As I queued in the rain to get through security I pondered life in a non-governmental organisation (NGO) rather than a Ministry of Health. It rarely makes the headlines in the press but every year the World Health Organization (WHO) has its general assembly in Geneva. It brings together government delegations from member countries from across the world to debate key health issues and set the strategic direction for the organisation. It’s also a honey pot for NGOs and lobbyists of various forms. Previously I have attended as part of the UK delegation, but this year I am attending this, the 65th World Health Assembly, on behalf of the World Federation of Public Health Organisations. Country delegates are exempt security checks but people from NGOs, and the press, have to queue to go through scanners as in an airport. The segregation also means, among other indignities, that one can’t walk into the main meeting rooms by the main doors, but have to enter the room by an anonymous back door. No wonder NGOs are critical of WHO and the role they are allocated.
In recent years WHO has invited prominent guest speakers to address the assembly. Jimmy Carter and the Prince of Wales have been, and Bill Gates has even been twice (reflecting, no doubt, the huge philanthropic commitment he has to health issues), but my absolute favourite was Archbishop Desmond Tutu in 2008. Never was the saying “You could have heard a pin drop” more appropriate, as, in the grandeur of the Assembly Hall of the Palais des Nations, he held the audience enthralled with his eloquent plea for justice and compassion.
This year there were two speakers. Princess Lalla Salma of Morocco was the first to speak, but not until she was introduced with a detailed biography that included the birth dates of her two children. She then delivered an address about the undoubted progress being made in cancer care in Morocco. I was interested to see if we had such charmingly detailed information provided about the second speaker. We didn’t learn any such domestic trivia about Jonas Gahr Støre, Norway’s Foreign Minister, who delivered a well-balanced address that noted the absolute poverty that existed within middle-income countries, and also pointed out that in Norway every step forward in women’s rights had resulted in economic benefit for the country. There’s a lesson there somewhere for WHO.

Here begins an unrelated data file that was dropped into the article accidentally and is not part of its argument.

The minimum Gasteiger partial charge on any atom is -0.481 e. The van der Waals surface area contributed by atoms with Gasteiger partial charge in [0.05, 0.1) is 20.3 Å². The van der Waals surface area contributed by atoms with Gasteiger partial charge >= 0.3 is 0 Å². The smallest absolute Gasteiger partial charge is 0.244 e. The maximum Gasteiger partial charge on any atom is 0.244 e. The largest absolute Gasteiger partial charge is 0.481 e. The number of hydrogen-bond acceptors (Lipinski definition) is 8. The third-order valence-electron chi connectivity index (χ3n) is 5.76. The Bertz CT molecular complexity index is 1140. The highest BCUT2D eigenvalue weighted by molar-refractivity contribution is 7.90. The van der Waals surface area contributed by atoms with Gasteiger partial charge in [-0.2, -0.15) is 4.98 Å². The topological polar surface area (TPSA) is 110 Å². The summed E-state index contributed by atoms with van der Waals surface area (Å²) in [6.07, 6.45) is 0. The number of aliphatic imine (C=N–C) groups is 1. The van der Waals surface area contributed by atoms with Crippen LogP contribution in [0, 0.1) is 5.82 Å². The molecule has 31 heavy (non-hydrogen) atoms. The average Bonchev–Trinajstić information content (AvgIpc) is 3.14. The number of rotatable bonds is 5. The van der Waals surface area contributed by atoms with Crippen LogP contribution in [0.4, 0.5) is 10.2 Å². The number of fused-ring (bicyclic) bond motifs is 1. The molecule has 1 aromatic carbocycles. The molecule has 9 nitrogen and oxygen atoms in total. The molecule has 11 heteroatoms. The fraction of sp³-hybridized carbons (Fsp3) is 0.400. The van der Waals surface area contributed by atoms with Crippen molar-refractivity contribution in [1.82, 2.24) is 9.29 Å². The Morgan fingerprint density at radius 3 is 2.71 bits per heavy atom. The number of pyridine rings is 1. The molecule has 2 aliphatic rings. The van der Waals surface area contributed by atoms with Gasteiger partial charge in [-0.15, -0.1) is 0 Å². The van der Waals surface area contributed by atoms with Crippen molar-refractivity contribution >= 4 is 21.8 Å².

Side events at assemblies are often the most interesting and an evening meeting under the title “Building global solidarity to counter the tobacco industry’s attacks” proved the point. We heard the background on smoking with a new twist, in an estimate that smoking could lead potentially to one billion premature deaths in the 21st Century. Gloucestershire born Jane Halton, secretary of the department of health and ageing in Australia, won the admiration of the audience with her account of battling the tobacco industry over plain packaging. More terrifying was her revelation that answering one particular Freedom of Information request on behalf of the tobacco industry cost a staggering 643,000 Australian dollars!
Gabriel Scally is a public health physician and holds visiting chairs at the University of the West of England and the University of Bristol.